Study suggests artificially mutating flu strains may lead to better vaccines

Scientists say initiating flu-strain evolution will lead to better vaccines.
Scientists say initiating flu-strain evolution will lead to better vaccines. | Contributed photo

Scientists believe the best way to strengthen flu vaccines is to evolve the influenza virus pre-emptively in the safety of their labs.

The researchers recently published their research findings. They said the immunity-boosting techniques they need may be best discovered by manipulating the virus themselves. This will enable health professionals to vaccinate patients against potential future viral strains, not just the strains currently spreading.

In the time it takes scientists to manufacture the annual amount of 350 million doses of flu vaccines needed in the U.S., it is highly likely that the flu will already have evolved into a strain too strong for the vaccine to fight. Knowing which vaccines to create for which strains before the strains even surface would hugely impact the health community.

The team of researchers created a model of how the human immune system responds to vaccinations and infections. By implementing computer software that creates a person’s “antibody landscape,” scientists can visualize a kind of 3-D immune landscape showing mountains that depict immune response and valleys that illustrate immune weaknesses. This will assist scientists in accurately assessing the evolved viral strain.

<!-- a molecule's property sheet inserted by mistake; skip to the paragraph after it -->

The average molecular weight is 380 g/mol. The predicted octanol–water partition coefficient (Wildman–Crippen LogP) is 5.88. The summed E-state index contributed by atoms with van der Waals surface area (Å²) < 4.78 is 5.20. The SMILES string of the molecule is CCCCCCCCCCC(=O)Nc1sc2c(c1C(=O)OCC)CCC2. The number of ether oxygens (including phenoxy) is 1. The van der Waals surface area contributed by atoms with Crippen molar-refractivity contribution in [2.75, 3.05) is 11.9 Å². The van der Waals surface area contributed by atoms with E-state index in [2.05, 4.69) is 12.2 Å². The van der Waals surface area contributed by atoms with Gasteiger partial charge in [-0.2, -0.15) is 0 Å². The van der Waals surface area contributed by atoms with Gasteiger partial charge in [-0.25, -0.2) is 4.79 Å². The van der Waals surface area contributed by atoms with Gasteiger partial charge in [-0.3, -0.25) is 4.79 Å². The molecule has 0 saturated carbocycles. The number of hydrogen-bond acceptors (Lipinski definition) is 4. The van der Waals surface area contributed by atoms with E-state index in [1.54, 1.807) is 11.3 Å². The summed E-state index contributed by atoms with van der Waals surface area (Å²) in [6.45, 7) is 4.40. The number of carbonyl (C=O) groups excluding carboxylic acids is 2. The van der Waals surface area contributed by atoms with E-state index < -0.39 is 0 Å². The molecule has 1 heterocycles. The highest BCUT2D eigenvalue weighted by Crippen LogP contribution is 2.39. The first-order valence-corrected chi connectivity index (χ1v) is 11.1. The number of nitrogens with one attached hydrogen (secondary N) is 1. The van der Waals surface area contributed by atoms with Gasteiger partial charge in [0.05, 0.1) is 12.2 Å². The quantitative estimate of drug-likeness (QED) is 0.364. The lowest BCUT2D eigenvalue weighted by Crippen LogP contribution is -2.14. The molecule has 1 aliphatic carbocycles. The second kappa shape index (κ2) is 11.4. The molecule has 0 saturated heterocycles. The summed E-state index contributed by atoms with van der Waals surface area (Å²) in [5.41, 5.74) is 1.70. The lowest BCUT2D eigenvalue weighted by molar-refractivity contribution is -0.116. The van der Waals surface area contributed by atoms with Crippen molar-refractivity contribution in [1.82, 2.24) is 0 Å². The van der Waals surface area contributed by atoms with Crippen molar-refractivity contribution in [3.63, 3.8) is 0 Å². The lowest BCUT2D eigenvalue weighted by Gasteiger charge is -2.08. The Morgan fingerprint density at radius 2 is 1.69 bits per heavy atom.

World Health Organization (WHO) officials will meet with researchers in February to choose the first strain they want to evolve. This choice will be made upon analyzing other studies and their evidence of immune responses. Unfortunately, WHO officials may not outmaneuver the virus’s evolution, however.

"It's a real challenge: The WHO selects a strain of flu using the best information available, but is faced with the possibility that the virus will evolve before the flu season," Dr. Judy Fonville, one of the lead authors of the study and a member of the WHO Collaborating Centre for Modelling, Evolution and Control of Emerging Infectious Diseases at the University of Cambridge, said. "Even if it does, though, it's worth remembering that the flu vaccine still offers much greater protection than having no jab. We're looking for ways to make an important vaccine even more effective."

The University of Cambridge and fellow researchers have published their study in the journal Science.

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